Then Bovadilla gave him a letter from the king and queen, couched in the following terms:—

"Don Christopher Columbus, our Admiral in the ocean,

                 "We have ordered Commander Don Francis Bovadilla to explain to you our intentions. We command you to give credit to, and to execute, whatever he shall order on our part.

"I, THE KING, I, THE QUEEN."          

In this letter, the title of Viceroy appertaining to Columbus by the solemn conventions signed by Ferdinand and Isabella, was not even mentioned. Columbus, suppressing his just indignation, quietly submitted. Then arose against the fallen admiral a whole host of false friends. All those who owed their fortune to Columbus turned against him; accusing him of having desired to render himself independent. Foolish calumnies! How could this idea have occurred to the mind of a foreigner, a Genoese, alone in the midst of a Spanish colony!

Bovadilla found the moment propitious for harsh measures. Don Diego was already imprisoned, and the governor soon ordered Don Bartolomeo and Christopher Columbus himself to be put in fetters. The admiral, accused of high treason, was placed with his two brothers on board a vessel bound for Spain, under the command of Alphonso de Villejo. That officer, a man of feeling, and ashamed of the treatment to which Columbus was exposed, wished to strike off his chains; but Columbus refused. He, the conqueror of a new world, would arrive loaded with chains in that kingdom of Spain, which he had so greatly enriched!

Columbus bound like a felon
Columbus bound like a felon.

The admiral judged rightly in thus acting, for public opinion was revolted by the sight of him in this depth of humiliation, bound like a felon, and treated as a criminal. Gratitude towards the man of genius asserted itself against the bad passions which had been so unjustly excited, and there arose a cry of indignation against Bovadilla. The king and queen, swayed by the feelings of the people, loudly blamed the conduct of the commander, and addressed an affectionate letter to Columbus, inviting him to present himself at court.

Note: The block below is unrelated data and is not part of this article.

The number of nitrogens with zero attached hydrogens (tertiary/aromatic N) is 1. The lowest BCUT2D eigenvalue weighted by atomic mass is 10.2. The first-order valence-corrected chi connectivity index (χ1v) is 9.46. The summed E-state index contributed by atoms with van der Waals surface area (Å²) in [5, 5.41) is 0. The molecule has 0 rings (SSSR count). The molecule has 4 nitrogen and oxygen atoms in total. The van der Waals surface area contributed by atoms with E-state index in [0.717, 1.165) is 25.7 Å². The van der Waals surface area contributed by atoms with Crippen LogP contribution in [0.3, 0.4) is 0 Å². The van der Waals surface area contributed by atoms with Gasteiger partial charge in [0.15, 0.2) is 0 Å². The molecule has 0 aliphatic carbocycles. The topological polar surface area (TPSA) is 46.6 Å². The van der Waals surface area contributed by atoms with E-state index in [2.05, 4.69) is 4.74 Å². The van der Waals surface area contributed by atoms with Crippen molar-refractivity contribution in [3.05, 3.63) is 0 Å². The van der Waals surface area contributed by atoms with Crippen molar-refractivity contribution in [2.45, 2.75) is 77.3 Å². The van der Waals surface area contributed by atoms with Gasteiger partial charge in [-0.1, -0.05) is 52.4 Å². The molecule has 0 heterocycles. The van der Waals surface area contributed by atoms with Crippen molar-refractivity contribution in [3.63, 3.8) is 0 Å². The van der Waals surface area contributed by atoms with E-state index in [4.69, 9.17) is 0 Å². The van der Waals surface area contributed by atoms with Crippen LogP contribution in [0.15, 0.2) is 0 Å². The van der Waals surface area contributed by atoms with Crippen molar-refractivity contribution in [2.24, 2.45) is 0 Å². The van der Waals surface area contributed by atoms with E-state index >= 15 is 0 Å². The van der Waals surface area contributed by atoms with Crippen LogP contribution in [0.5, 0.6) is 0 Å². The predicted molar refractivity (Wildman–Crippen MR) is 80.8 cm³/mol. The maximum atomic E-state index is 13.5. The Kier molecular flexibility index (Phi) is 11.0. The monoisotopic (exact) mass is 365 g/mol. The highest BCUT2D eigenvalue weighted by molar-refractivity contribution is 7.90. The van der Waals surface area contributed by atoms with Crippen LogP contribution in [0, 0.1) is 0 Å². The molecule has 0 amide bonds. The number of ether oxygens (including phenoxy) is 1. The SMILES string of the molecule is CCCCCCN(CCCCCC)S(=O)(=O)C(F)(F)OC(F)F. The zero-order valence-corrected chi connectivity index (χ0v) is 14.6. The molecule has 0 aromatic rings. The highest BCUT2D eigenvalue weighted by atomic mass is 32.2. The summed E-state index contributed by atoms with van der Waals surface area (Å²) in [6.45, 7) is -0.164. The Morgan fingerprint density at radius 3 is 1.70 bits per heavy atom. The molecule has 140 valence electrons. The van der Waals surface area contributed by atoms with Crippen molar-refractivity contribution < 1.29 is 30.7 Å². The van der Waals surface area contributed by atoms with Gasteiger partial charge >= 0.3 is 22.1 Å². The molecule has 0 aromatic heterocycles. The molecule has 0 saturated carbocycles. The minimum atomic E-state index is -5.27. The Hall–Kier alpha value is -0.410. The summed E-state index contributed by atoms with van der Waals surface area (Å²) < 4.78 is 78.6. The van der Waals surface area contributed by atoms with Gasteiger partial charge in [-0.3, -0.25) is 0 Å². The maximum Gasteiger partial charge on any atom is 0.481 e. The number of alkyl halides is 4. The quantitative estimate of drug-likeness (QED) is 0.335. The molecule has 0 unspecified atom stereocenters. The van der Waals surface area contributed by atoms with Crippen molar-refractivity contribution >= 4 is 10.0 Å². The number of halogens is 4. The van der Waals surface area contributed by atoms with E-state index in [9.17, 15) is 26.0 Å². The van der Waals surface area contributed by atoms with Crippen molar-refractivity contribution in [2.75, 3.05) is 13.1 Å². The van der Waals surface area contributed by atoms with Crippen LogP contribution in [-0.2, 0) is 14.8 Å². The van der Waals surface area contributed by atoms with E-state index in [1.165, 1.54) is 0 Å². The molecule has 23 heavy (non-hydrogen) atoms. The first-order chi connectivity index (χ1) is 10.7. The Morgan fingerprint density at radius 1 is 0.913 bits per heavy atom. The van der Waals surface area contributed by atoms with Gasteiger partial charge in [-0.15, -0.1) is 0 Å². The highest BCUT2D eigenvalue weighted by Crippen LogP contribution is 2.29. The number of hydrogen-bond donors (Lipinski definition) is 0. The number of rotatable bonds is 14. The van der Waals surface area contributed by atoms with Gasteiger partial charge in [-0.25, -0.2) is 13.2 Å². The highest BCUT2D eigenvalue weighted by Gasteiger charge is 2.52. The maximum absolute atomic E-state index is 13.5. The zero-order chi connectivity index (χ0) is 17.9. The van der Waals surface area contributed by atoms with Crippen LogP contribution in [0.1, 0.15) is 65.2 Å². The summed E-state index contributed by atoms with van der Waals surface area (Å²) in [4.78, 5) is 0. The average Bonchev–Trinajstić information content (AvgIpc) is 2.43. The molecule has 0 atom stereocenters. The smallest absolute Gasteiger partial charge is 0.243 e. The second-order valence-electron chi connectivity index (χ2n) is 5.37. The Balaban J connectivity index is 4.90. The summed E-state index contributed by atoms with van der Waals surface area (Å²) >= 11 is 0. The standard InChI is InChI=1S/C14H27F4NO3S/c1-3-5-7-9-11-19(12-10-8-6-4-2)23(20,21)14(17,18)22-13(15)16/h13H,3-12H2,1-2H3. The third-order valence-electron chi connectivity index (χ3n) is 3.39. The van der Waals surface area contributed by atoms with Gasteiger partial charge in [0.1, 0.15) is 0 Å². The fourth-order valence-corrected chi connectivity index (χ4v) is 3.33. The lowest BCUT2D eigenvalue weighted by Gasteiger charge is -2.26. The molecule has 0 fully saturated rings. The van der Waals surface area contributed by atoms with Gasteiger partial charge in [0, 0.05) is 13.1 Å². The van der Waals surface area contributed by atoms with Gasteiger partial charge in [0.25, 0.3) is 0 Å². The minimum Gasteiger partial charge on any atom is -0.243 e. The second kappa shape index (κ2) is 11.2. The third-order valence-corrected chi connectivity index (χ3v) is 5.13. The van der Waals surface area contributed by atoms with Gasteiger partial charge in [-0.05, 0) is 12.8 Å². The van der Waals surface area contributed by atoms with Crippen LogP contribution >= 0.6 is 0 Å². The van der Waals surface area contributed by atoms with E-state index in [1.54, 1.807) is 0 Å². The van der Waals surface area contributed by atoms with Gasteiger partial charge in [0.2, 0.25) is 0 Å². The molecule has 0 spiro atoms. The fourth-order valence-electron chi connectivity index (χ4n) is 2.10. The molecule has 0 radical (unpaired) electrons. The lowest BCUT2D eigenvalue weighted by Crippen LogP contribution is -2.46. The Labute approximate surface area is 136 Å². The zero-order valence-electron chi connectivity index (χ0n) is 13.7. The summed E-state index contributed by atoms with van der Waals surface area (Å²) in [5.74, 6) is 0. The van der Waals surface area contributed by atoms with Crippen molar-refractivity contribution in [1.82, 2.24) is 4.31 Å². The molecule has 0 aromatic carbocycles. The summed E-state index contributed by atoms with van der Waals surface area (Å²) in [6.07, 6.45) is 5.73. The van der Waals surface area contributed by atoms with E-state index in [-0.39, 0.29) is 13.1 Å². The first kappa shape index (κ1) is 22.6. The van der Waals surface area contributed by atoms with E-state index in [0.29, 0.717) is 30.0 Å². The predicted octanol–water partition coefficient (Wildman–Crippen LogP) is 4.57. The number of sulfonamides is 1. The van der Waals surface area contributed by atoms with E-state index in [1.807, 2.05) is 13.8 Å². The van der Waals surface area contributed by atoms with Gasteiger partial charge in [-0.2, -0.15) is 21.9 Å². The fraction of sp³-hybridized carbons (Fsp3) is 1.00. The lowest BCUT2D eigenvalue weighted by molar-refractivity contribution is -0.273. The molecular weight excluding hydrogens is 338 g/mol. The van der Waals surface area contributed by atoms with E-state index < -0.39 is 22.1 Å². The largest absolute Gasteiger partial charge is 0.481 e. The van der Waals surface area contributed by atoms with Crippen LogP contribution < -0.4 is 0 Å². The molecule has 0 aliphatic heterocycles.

Thus a bright day again dawned for Columbus. He appeared before Ferdinand, not as the accused, but as himself the accuser; then, his fortitude giving way under the remembrance of the unworthy treatment he had experienced, this unfortunate great man wept, and caused those around to weep with him. He pointed proudly to the story of his life. He showed himself to be almost without resources, he whom they accused of ambition, and of enriching himself out of the government of the colony! Verily, the man who had made the discovery of a world, did not possess a roof to shelter his own head!

Isabella, ever good and compassionate, wept in company with the old sailor, and for sometime could not make him any answer, so choked was she with her tears. At length she was able to utter some affectionate words; in assuring Columbus of her protection, she promised to avenge him of his enemies; she excused the bad choice they had made in sending this Bovadilla to the islands, and she declared he should expiate his guilt by an exemplary punishment. In addition, she desired the admiral to allow some time to elapse before returning to his government, in order that the minds prejudiced against him might return to sentiments of honour and justice.

The mind of Christopher Columbus was calmed by the gracious words of the queen; he showed himself content with his reception, and admitted the necessity of the delay enjoined upon him by Isabella. The chief wish of his heart was again to serve his adopted country and its sovereigns, and he sketched out grand designs of what still remained to be attempted in the way of discovery. His third voyage, in spite of its short duration, had not been without fruit, but had enriched the map with such new names as Trinidad, the Gulf of Paria, the coast of Cumana, the Islands of Tobago, of Grenada, of Margarita, and of Cubaga.